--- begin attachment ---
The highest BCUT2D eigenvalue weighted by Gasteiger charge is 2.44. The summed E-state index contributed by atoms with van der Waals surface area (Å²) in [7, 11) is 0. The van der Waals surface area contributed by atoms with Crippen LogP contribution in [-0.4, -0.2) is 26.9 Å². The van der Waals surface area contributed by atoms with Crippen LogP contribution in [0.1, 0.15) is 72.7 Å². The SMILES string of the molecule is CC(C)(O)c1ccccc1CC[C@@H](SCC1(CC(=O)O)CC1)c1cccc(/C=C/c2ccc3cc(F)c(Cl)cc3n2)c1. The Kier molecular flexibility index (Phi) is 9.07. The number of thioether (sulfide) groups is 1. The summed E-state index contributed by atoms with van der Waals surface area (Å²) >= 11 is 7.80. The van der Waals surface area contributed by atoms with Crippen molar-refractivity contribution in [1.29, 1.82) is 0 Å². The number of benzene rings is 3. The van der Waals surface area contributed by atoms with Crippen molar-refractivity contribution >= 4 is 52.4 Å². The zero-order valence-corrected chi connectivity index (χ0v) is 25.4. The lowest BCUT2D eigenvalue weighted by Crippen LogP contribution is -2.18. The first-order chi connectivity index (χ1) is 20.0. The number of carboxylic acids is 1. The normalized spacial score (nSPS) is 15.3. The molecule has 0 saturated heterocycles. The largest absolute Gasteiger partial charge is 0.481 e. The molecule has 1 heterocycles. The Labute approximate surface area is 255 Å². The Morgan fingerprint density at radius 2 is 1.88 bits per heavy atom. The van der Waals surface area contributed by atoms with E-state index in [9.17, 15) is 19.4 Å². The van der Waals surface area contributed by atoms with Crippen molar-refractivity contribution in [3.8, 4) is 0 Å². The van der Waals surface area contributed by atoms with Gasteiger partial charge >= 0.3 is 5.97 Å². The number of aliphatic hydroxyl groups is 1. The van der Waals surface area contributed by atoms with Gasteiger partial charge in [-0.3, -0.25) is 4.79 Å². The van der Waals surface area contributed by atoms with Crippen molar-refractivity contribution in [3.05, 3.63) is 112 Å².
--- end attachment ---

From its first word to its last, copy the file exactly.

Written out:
The highest BCUT2D eigenvalue weighted by Gasteiger charge is 2.44. The summed E-state index contributed by atoms with van der Waals surface area (Å²) in [7, 11) is 0. The van der Waals surface area contributed by atoms with Crippen LogP contribution in [-0.4, -0.2) is 26.9 Å². The van der Waals surface area contributed by atoms with Crippen LogP contribution in [0.1, 0.15) is 72.7 Å². The SMILES string of the molecule is CC(C)(O)c1ccccc1CC[C@@H](SCC1(CC(=O)O)CC1)c1cccc(/C=C/c2ccc3cc(F)c(Cl)cc3n2)c1. The Kier molecular flexibility index (Phi) is 9.07. The number of thioether (sulfide) groups is 1. The summed E-state index contributed by atoms with van der Waals surface area (Å²) >= 11 is 7.80. The van der Waals surface area contributed by atoms with Crippen molar-refractivity contribution in [1.29, 1.82) is 0 Å². The number of benzene rings is 3. The van der Waals surface area contributed by atoms with Crippen molar-refractivity contribution >= 4 is 52.4 Å². The zero-order valence-corrected chi connectivity index (χ0v) is 25.4. The lowest BCUT2D eigenvalue weighted by Crippen LogP contribution is -2.18. The first-order chi connectivity index (χ1) is 20.0. The number of carboxylic acids is 1. The normalized spacial score (nSPS) is 15.3. The molecule has 0 saturated heterocycles. The largest absolute Gasteiger partial charge is 0.481 e. The molecule has 1 heterocycles. The Labute approximate surface area is 255 Å². The Morgan fingerprint density at radius 2 is 1.88 bits per heavy atom. The van der Waals surface area contributed by atoms with E-state index in [9.17, 15) is 19.4 Å². The van der Waals surface area contributed by atoms with Crippen molar-refractivity contribution in [3.8, 4) is 0 Å². The van der Waals surface area contributed by atoms with Gasteiger partial charge >= 0.3 is 5.97 Å². The number of aliphatic hydroxyl groups is 1. The van der Waals surface area contributed by atoms with Gasteiger partial charge in [-0.3, -0.25) is 4.79 Å². The van der Waals surface area contributed by atoms with Crippen molar-refractivity contribution in [3.05, 3.63) is 112 Å².